Her new book is Easy for You.
I'm usually reading two or three books at a time.Read an excerpt from Easy for You and visit Shannan Rouss' website.
There's the book I read to get better, a book I want to study, to help me figure something out in my own writing. Right now that book is We Tell Ourselves Stories in Order to Live--the collected nonfiction of Joan Didion. Her language is both sparse and full. Like this line from "Some Dreamers of the Golden Dream": "January 11, 1965, was a bright warm day in Southern California, the kind of day when Catalina floats on the Pacific horizon and the air smells of orange blossom and it is a long way from the bleak and and difficult East, a long way from the cold, a long way from the past."
I love everything about this sentence. I want to be inside of it. I think Didion is a master at that, using words to evoke an atmosphere. And not overdoing it. It's so controlled, and yet still very much alive.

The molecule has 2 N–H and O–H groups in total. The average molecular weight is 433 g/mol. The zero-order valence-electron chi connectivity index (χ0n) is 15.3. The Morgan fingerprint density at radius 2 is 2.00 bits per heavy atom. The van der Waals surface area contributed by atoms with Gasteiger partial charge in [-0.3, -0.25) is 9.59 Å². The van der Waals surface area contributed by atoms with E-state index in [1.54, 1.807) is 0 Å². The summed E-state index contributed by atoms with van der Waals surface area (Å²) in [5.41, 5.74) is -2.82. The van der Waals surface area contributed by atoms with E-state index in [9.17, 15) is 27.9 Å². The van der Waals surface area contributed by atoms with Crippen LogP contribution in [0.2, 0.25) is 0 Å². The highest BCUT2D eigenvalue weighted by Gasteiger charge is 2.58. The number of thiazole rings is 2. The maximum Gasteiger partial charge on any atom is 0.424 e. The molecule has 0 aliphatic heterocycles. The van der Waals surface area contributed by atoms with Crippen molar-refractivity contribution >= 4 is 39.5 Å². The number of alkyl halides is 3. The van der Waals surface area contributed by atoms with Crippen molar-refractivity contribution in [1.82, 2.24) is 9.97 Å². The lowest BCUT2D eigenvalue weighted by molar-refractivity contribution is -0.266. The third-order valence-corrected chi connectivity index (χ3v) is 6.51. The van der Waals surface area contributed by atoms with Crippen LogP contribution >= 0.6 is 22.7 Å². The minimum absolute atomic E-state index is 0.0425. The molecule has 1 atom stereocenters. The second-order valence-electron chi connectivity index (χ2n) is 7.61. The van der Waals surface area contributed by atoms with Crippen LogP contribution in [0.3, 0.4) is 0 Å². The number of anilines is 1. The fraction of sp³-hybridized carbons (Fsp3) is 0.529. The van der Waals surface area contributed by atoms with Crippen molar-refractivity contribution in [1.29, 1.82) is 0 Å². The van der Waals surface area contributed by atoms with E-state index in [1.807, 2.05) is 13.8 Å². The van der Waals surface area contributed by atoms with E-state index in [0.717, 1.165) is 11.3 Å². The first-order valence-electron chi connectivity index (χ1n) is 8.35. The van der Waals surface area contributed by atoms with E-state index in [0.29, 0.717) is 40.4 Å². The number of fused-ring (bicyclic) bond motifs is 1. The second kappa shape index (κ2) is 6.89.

The next book I'm reading is the before-bed book. It's a book that feels like an escape, gives my mind a break from my writing, or as much of a break as possible. Right now it's Jennifer Egan's The Keep. It's a story within a story, at least that's what I think so far. Very mysterious. It's a pleasure to move between these two tales, one set in an Eastern European castle, the other in prison.
The last book I'm reading is the book I'm always reading, Amy Hempel's Collected Stories. It's something that I can just pick up, open to any page, and read for a bit when I'm stuck. The stories are like poems to me. They somehow settle and focus my mind. There's a rhythm to her language that is almost soothing.